Jo Gilroy, Group Sustainability Director at Balfour Beatty, shares an update on the company’s ongoing journey towards the Zero Carbon Construction Site of the future at the Royal Botanic Gardens Edinburgh
We have some exciting news to share. For the first time on a live Balfour Beatty site, we’ve gone all electric.
For a duration of six weeks, our team working to deliver our Edinburgh Biomes project at the Royal Botanic Gardens Edinburgh recently trialled a fleet of all electric plant, pushing the boundaries of what is possible and familiarising ourselves with the next generation of telehandlers, excavators, dumpers and wackers.
One of the key challenges that we have faced revolves around electric vehicle charging infrastructure and availability of viable charging stations.
As you can imagine, most battery-powered plant is considerably smaller than diesel plant and therefore only offers enough power for around four-to-six hours of work before it needs recharging.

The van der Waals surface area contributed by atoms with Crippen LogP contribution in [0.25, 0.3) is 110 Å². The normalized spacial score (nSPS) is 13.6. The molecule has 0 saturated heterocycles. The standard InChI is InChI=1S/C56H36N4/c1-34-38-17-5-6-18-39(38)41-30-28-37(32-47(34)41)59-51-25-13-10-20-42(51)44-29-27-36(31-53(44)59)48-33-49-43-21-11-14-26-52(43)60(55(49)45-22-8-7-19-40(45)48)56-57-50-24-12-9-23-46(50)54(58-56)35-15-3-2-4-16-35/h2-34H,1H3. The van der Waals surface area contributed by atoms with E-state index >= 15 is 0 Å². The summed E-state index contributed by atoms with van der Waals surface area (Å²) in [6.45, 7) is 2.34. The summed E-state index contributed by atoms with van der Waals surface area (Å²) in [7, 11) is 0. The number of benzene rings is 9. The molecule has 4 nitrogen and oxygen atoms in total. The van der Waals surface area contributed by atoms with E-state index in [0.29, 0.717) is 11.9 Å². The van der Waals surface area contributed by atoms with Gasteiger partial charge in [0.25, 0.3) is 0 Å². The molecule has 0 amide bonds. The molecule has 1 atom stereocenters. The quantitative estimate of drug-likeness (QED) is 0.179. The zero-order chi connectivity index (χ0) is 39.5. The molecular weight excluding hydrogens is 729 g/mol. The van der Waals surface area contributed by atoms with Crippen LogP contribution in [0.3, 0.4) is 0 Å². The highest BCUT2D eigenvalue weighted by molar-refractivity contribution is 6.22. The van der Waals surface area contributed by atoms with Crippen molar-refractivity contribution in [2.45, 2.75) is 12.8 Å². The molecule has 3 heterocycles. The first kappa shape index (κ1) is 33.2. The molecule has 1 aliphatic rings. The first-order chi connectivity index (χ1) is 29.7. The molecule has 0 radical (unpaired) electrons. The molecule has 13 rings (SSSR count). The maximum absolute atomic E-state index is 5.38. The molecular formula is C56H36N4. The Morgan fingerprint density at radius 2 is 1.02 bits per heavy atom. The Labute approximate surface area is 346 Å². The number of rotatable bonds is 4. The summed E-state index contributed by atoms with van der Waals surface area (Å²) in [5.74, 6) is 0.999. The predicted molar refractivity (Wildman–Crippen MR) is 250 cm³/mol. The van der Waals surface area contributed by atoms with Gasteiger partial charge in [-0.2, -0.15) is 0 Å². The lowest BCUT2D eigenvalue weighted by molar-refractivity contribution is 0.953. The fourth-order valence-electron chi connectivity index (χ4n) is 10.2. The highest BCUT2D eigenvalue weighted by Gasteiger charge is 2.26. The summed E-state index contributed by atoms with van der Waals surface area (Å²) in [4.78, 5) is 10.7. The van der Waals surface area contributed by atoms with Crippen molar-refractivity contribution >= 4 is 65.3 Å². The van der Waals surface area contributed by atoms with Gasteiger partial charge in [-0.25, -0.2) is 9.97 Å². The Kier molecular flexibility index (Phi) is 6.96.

In addition, as with electric cars and vans, electric plant is far more expensive to hire or purchase than traditional diesel machinery. However, reduced fuel costs and maintenance requirements can make it considerably more cost-effective in the long run. We must also consider that upfront costs are only going to reduce as the industry climbs aboard the electric bandwagon!
There is no doubt that the switch to electric will require changes to the way in which we plan and manage our sites on day-to-day basis. We’ll need to take action and ensure that we’re charging our electric plant overnight and utilising our Power Profiler tool – which recommends the most cost and carbon efficient site compound set up, wherever possible.
So undoubtedly, there are compromises and hurdles to overcome. However, clearly, one of the main advantages of electric over diesel plant is that they produce zero emissions. This is
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